Speaking of Chow Yun Fat, here he is telling the world what we already knewHollywood doesn't have good leading roles for Asian men: Chow Yun-Fat wants to take the lead in U.S. films. And speaking of leading roles for Asian menAsian American men, that ishere's a Washington Post article on Jeff Adachi's documentary The Slanted Screen, airing on PBS this month: 'Slanted Screen' Rues The Absence Of Asians
You have to wonder what drove her to such lengths. The Stanford article speculates that she felt pressure from overbearing parents to attend Stanfordregardless of whether she was admitted. Lying and deception aside, I gotta say I'm actually kind of impressed. This girl really wanted to go to Stanford. Hell of a con. Makes you think twice about campus safety, doesn't it?
I think I mentioned this a while back, when it was first announced... Former Lost star Ian Somerhalder stars in the upcoming Hallmark Channel movie Marco Polo, about the 13th century Venetian who traveled the Silk Road through Asia: 'Lost' star travels east in 'Marco Polo'. A world premiere Hallmark Original Movie Event! Yay, big deal. They'll probably show him "discovering" pasta, learning how awesome the Orient is, and falling in love with an Asian girl or two along the way. Yawn.
Oh yeah, B.D. Wong plays Polo's "faithful servant-cum-companion" Pedro(?), who accompanies him throughout his travels. Glad they managed to stick an Asian in this story somewhere, albeit as March Polo's sidekick... But wait! Here's the big kicker. Kublai Khan, Mongol conqueror of the East, is played by none other than Brian Dennehy. Yeah, the bad guy sheriff in the first Rambo. NICE. I was just thinking that it had been a while since I saw a really good example of a white dude playing an Asian guy. Hollywood, you never let us down. Bring on the yellowface!
Tingwei Lin, East Bay Asian Local Dev, Corp.
Luke Patterson, Great Leap
Anthem Salgado, Babae
Jeffrey Sichaleune, Midwest Asian American Student Union
Jason Woo, California Dragonboat Association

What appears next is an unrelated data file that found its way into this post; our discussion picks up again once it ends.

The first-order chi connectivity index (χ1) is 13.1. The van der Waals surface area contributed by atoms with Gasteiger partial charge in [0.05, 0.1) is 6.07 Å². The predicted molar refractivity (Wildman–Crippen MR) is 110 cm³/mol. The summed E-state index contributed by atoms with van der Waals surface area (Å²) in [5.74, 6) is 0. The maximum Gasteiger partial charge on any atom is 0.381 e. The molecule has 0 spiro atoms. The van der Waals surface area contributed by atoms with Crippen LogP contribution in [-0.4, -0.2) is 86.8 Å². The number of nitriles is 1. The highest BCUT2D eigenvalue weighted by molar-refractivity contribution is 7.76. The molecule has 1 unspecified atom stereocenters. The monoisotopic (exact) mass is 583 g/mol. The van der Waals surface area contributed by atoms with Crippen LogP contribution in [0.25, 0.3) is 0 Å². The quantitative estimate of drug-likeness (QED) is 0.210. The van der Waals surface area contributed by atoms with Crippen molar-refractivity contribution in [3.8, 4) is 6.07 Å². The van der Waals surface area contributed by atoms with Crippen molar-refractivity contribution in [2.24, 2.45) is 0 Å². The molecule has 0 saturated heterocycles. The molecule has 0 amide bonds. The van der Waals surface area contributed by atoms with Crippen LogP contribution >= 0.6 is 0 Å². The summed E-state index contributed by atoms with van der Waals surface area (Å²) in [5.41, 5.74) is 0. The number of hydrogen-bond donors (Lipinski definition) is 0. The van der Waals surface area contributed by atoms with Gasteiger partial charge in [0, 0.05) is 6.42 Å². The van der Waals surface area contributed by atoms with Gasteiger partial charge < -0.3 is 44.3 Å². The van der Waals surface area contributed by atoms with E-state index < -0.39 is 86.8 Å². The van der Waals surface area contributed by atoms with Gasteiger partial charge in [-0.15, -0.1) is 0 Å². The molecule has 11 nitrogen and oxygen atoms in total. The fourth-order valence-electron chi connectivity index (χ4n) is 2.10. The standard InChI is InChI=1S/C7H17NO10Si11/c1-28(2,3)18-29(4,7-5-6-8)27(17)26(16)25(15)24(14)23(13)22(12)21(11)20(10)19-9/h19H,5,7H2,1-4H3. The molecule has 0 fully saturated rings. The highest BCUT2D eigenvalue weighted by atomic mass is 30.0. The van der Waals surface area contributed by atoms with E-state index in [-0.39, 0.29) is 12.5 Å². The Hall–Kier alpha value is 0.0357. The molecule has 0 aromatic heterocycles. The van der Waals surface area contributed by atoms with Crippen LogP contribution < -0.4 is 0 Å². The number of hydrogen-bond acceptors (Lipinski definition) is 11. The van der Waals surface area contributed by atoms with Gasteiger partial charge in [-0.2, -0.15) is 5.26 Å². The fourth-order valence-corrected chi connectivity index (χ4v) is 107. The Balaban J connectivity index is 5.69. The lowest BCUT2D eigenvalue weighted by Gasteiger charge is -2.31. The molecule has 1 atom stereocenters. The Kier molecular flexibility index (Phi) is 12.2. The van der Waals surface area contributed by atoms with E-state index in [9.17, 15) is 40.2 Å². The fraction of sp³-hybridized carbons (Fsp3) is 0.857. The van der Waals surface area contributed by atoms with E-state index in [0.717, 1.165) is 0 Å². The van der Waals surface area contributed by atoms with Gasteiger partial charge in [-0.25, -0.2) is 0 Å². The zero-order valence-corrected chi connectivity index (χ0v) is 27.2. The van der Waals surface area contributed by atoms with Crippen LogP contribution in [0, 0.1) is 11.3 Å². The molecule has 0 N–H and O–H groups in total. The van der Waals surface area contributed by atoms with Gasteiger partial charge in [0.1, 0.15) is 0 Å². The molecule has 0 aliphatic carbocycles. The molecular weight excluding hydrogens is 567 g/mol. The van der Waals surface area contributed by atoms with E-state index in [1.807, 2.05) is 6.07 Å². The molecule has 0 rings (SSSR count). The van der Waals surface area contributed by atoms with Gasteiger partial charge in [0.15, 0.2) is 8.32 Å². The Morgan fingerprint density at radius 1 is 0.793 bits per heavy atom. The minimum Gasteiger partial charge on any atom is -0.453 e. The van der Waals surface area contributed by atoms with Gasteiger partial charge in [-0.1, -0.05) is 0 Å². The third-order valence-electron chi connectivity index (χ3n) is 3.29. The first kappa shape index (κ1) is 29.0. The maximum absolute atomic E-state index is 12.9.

Billy Yeh, My Sister's House
That's an awesome list of dudes. The festivities will emceed by comedienne Ali Wong, with judging duties by Robert Bernardo of the Gay Asian Pacific Alliance, Chi-hui Yang of the Center for Asian American Media, and Krizia Mae Sapida, Miss San Francisco 2007. It all goes down Saturday, June 9th at the Oakland Asian Cultural Center. Make your plans, get your tickets, and find more information here.
UPDATE: Oh yes, the Hyphen blog has been running profiles of these upstanding gentlemen all week ("Six Days of Mr. Hyphen").
'Hate' columnist Eng arrested in N.Y. for alleged harassmentA hammer, dude? Seriously? You've got to be kidding me. Is anyone one there surprised about this? Get this guy off the streets. Have fun in prison, you crazy idiot dragon freak.
(05-23) 12:44 PDT NEW YORK CITY -- Kenneth Eng, the author of a controversial AsianWeek column that described reasons to "hate" black people, is being held in a New York jail without bail on assault and harassment charges.
Eng, 23, was arrested on suspicion of threatening to kill his Queens neighbors and one of their pets. He was arraigned May 11 on charges of attempted assault, menacing, possession of a weapon and harassment.
Eng allegedly approached the mother and daughter as they stood in their driveway with their pet and said, "If your dog bites me, I will kill you and your family." He then called the mother fat and lazy and swung a hammer at her and the dog, according to the Queens district attorney's office.
Eng used to be a regular contributor to San Francisco-based AsianWeek, writing from New York. He was fired in February after public outcry over his racist and discriminating columns. In his writings, Eng called himself an "Asian supremacist" and listed reasons to hate black people as well as Asians and whites.
Eng's attorney has asked that he undergo a mental examination. He is scheduled to return to court in Queens on June 13.
UPDATE: Gawker has posted Kenneth's totally awesome resume and book proposal. Impressive. Now he can add "Threatened a dog with a hammer" under Notable Attributes.